Some years ago I found myself face to face with the statue that has become the most controversial in Britain after protesters, in solidarity with the Black Lives Matter movement, tore it down and dumped it into a river on Sunday.
Back then though, in Bristol’s harbour, stood Edward Colston (1636-1721), looking every inch the respectable English gentleman, leaning ever so slightly forward onto his cane.
Even then he was a controversial figure because of the two things he is remembered for: slave trading and philanthropy.
Colston was deputy governor of the Royal African Company (RAC) in 1689. The RAC was effectively a private militia, navy and trading company that bought and sold gold, silver, ivory – and enslaved people.
Colston transported enslaved African men, women and children to Bristol, where they were branded with the logo of the RAC, much as you would cattle. According to records from the time, 19,000 enslaved people trafficked from the Ivory Coast died on the journey. Bristol was a hub, not just for Colston and the RAC, but for the global slave trade.
The statue made me angry back then. Erected in 1895, it was a celebration of a man who bought his way into the civic history of Bristol. The statue was erected to celebrate his largesse to the city. He gave generously to charities, educational and health institutions, and they loved him for it.
Britain formally abolished the slave trade in 1807, but only outlawed slavery in 1834, after the Slavery Abolition Act was passed by the parliament the year before.
The British government paid the slave traders 20 million pounds in compensation – 40 percent of its budget. That is some 17 billion pounds (estimated at more than $21bn in today’s money). The government took out a loan to pay it, which was only paid off – by British taxpayer money – in 2015.
That means that living taxpayers in the UK, including descendants of enslaved people, paid billions of pounds to slave traders to stop them from trading in human lives, and to slave owners for the loss of their “property”. Yes. The British government, using public money, paid slave owners but not those who were enslaved.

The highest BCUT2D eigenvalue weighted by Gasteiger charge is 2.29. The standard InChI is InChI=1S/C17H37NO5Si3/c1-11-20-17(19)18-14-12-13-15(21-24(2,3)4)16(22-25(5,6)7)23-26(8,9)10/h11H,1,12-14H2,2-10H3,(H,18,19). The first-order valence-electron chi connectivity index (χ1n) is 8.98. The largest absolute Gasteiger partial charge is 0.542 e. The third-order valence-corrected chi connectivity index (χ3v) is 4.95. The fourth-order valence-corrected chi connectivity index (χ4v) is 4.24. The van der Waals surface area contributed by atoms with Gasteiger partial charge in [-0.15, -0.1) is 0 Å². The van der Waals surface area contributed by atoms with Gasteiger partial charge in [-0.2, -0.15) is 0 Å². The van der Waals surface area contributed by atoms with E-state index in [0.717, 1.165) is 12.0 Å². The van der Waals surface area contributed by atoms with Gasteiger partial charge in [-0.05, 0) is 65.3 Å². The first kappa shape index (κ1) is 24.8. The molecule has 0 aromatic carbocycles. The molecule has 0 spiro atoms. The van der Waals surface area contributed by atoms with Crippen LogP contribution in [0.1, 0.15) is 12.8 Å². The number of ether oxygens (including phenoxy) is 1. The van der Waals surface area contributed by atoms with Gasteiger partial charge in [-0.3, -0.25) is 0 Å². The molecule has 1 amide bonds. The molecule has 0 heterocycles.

Among those paid were ancestors of several prime ministers, including David Cameron.
John Gladstone, the father of William Gladstone, who served as prime minister four times during the 19th century, received compensation of 106,769 pounds. That is the equivalent of 83 million pounds today.
Edward Colston died in 1721, but slavery continued for another 100 years. London, Bristol, and Liverpool, which were hubs of the slave trade, became wealthy and powerful.
The backs and souls of enslaved people built Britain – the backs of those who toiled in cotton fields and plantations in British colonies, and the souls of those who did not survive the journey.
Between 1640 and 1807 some 3.1 million enslaved people were transported from Africa. According to the government’s own national archive figures, 2.7 million arrived; the rest died en route.
I remember I had my headphones on the day I stood facing Colston’s statue. At the time some of my favourite music was coming out of Bristol – music rooted in Afro-Caribbean culture but reversioned into something uniquely British by people like me, the sons and daughters of immigrants from Britain’s former colonies.
We do not know if Colston used his immense wealth to try to whitewash his slaver past by building Bristol and through some generous acts of charity, but Britain owes a debt, not just to the descendants of enslaved people, but also to British taxpayers for using their money to make slave traders and owners even wealthier.
As I walked away from the statue that day, I could never have imagined it would meet a watery grave. Now I wonder how many more statues of British slave traders might meet a similar fate.
The article first appeared on AlJazeera